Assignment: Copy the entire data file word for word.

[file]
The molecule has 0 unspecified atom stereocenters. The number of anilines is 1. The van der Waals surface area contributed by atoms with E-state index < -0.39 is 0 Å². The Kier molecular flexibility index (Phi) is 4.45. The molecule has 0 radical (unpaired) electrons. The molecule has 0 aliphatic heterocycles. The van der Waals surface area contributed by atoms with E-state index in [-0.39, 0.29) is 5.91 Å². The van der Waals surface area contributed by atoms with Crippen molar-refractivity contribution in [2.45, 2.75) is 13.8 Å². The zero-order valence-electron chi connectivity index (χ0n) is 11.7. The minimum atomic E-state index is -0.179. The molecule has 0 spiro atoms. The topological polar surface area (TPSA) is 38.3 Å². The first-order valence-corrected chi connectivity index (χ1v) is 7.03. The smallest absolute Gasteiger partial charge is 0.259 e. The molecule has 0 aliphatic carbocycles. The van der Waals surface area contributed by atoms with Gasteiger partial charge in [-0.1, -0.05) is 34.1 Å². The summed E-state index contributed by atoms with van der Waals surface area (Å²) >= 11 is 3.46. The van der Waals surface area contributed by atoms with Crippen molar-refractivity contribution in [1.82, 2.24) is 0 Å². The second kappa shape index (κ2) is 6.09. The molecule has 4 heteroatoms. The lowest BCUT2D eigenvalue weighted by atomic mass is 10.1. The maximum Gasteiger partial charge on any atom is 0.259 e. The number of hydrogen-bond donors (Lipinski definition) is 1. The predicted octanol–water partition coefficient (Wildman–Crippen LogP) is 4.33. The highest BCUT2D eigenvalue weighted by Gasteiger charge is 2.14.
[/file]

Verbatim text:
The molecule has 0 unspecified atom stereocenters. The number of anilines is 1. The van der Waals surface area contributed by atoms with E-state index < -0.39 is 0 Å². The Kier molecular flexibility index (Phi) is 4.45. The molecule has 0 radical (unpaired) electrons. The molecule has 0 aliphatic heterocycles. The van der Waals surface area contributed by atoms with E-state index in [-0.39, 0.29) is 5.91 Å². The van der Waals surface area contributed by atoms with Crippen molar-refractivity contribution in [2.45, 2.75) is 13.8 Å². The zero-order valence-electron chi connectivity index (χ0n) is 11.7. The minimum atomic E-state index is -0.179. The molecule has 0 spiro atoms. The topological polar surface area (TPSA) is 38.3 Å². The first-order valence-corrected chi connectivity index (χ1v) is 7.03. The smallest absolute Gasteiger partial charge is 0.259 e. The molecule has 0 aliphatic carbocycles. The van der Waals surface area contributed by atoms with Gasteiger partial charge in [-0.1, -0.05) is 34.1 Å². The summed E-state index contributed by atoms with van der Waals surface area (Å²) >= 11 is 3.46. The van der Waals surface area contributed by atoms with Crippen molar-refractivity contribution in [1.82, 2.24) is 0 Å². The second kappa shape index (κ2) is 6.09. The molecule has 4 heteroatoms. The lowest BCUT2D eigenvalue weighted by atomic mass is 10.1. The maximum Gasteiger partial charge on any atom is 0.259 e. The number of hydrogen-bond donors (Lipinski definition) is 1. The predicted octanol–water partition coefficient (Wildman–Crippen LogP) is 4.33. The highest BCUT2D eigenvalue weighted by Gasteiger charge is 2.14.